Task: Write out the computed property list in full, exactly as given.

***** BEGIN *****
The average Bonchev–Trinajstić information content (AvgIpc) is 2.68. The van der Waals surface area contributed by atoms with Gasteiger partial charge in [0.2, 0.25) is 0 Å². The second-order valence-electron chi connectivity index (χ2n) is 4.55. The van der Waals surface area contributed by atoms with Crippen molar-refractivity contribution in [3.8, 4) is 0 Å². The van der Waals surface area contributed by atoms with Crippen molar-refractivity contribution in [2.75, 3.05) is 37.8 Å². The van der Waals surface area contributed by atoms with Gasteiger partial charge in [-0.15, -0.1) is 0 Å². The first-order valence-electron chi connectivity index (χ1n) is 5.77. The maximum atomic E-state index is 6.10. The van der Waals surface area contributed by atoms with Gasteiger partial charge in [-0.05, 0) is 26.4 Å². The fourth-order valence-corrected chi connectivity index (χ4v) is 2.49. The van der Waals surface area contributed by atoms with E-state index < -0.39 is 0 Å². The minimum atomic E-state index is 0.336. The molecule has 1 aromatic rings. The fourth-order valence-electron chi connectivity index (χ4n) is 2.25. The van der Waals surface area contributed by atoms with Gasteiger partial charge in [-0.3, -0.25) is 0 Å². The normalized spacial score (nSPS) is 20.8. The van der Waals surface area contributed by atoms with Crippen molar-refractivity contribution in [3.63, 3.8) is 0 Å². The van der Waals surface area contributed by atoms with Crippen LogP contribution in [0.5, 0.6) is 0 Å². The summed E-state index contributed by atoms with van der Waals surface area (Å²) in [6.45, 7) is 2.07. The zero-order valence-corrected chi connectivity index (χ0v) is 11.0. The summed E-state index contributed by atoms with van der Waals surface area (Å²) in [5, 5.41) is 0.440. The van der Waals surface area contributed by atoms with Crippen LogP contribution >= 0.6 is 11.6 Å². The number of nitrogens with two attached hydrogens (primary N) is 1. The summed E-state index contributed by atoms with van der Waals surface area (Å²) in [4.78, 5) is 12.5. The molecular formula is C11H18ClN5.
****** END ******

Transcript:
The average Bonchev–Trinajstić information content (AvgIpc) is 2.68. The van der Waals surface area contributed by atoms with Gasteiger partial charge in [0.2, 0.25) is 0 Å². The second-order valence-electron chi connectivity index (χ2n) is 4.55. The van der Waals surface area contributed by atoms with Crippen molar-refractivity contribution in [3.8, 4) is 0 Å². The van der Waals surface area contributed by atoms with Crippen molar-refractivity contribution in [2.75, 3.05) is 37.8 Å². The van der Waals surface area contributed by atoms with Gasteiger partial charge in [-0.15, -0.1) is 0 Å². The first-order valence-electron chi connectivity index (χ1n) is 5.77. The maximum atomic E-state index is 6.10. The van der Waals surface area contributed by atoms with Gasteiger partial charge in [-0.05, 0) is 26.4 Å². The fourth-order valence-corrected chi connectivity index (χ4v) is 2.49. The van der Waals surface area contributed by atoms with E-state index < -0.39 is 0 Å². The minimum atomic E-state index is 0.336. The molecule has 1 aromatic rings. The fourth-order valence-electron chi connectivity index (χ4n) is 2.25. The van der Waals surface area contributed by atoms with Gasteiger partial charge in [-0.3, -0.25) is 0 Å². The normalized spacial score (nSPS) is 20.8. The van der Waals surface area contributed by atoms with Crippen molar-refractivity contribution in [3.63, 3.8) is 0 Å². The van der Waals surface area contributed by atoms with Crippen LogP contribution in [0.5, 0.6) is 0 Å². The summed E-state index contributed by atoms with van der Waals surface area (Å²) in [6.45, 7) is 2.07. The zero-order valence-corrected chi connectivity index (χ0v) is 11.0. The summed E-state index contributed by atoms with van der Waals surface area (Å²) in [5, 5.41) is 0.440. The van der Waals surface area contributed by atoms with Crippen LogP contribution >= 0.6 is 11.6 Å². The number of nitrogens with two attached hydrogens (primary N) is 1. The summed E-state index contributed by atoms with van der Waals surface area (Å²) in [4.78, 5) is 12.5. The molecular formula is C11H18ClN5.